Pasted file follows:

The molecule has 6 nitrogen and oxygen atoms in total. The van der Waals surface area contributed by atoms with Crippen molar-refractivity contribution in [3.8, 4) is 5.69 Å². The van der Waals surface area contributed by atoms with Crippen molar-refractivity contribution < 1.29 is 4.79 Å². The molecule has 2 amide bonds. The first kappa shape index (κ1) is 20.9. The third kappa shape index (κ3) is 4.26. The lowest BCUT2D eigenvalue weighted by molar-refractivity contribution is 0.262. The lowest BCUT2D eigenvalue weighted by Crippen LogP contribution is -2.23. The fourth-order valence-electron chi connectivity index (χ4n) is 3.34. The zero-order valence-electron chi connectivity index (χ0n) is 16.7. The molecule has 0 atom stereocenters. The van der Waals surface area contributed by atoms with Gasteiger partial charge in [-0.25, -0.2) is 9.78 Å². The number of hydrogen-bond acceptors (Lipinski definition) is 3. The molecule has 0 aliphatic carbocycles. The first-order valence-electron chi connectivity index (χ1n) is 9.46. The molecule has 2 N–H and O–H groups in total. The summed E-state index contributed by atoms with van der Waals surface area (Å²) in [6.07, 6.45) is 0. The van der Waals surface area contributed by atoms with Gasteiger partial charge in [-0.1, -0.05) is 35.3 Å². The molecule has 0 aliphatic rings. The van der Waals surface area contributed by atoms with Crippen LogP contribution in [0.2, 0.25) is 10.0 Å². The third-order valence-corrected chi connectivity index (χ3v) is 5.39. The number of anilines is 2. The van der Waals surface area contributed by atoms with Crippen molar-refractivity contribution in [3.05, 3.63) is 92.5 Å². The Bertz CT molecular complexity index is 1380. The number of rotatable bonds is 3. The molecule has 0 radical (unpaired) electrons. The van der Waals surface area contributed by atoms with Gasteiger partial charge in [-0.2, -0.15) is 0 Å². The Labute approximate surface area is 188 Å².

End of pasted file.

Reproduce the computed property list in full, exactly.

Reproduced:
The molecule has 6 nitrogen and oxygen atoms in total. The van der Waals surface area contributed by atoms with Crippen molar-refractivity contribution in [3.8, 4) is 5.69 Å². The van der Waals surface area contributed by atoms with Crippen molar-refractivity contribution < 1.29 is 4.79 Å². The molecule has 2 amide bonds. The first kappa shape index (κ1) is 20.9. The third kappa shape index (κ3) is 4.26. The lowest BCUT2D eigenvalue weighted by molar-refractivity contribution is 0.262. The lowest BCUT2D eigenvalue weighted by Crippen LogP contribution is -2.23. The fourth-order valence-electron chi connectivity index (χ4n) is 3.34. The zero-order valence-electron chi connectivity index (χ0n) is 16.7. The molecule has 0 atom stereocenters. The van der Waals surface area contributed by atoms with Gasteiger partial charge in [-0.25, -0.2) is 9.78 Å². The number of hydrogen-bond acceptors (Lipinski definition) is 3. The molecule has 0 aliphatic carbocycles. The first-order valence-electron chi connectivity index (χ1n) is 9.46. The molecule has 2 N–H and O–H groups in total. The summed E-state index contributed by atoms with van der Waals surface area (Å²) in [6.07, 6.45) is 0. The van der Waals surface area contributed by atoms with Gasteiger partial charge in [-0.1, -0.05) is 35.3 Å². The molecule has 0 aliphatic rings. The van der Waals surface area contributed by atoms with Crippen LogP contribution in [0.2, 0.25) is 10.0 Å². The third-order valence-corrected chi connectivity index (χ3v) is 5.39. The number of anilines is 2. The van der Waals surface area contributed by atoms with Crippen molar-refractivity contribution in [3.05, 3.63) is 92.5 Å². The Bertz CT molecular complexity index is 1380. The number of rotatable bonds is 3. The molecule has 0 radical (unpaired) electrons. The van der Waals surface area contributed by atoms with Gasteiger partial charge in [-0.2, -0.15) is 0 Å². The Labute approximate surface area is 188 Å².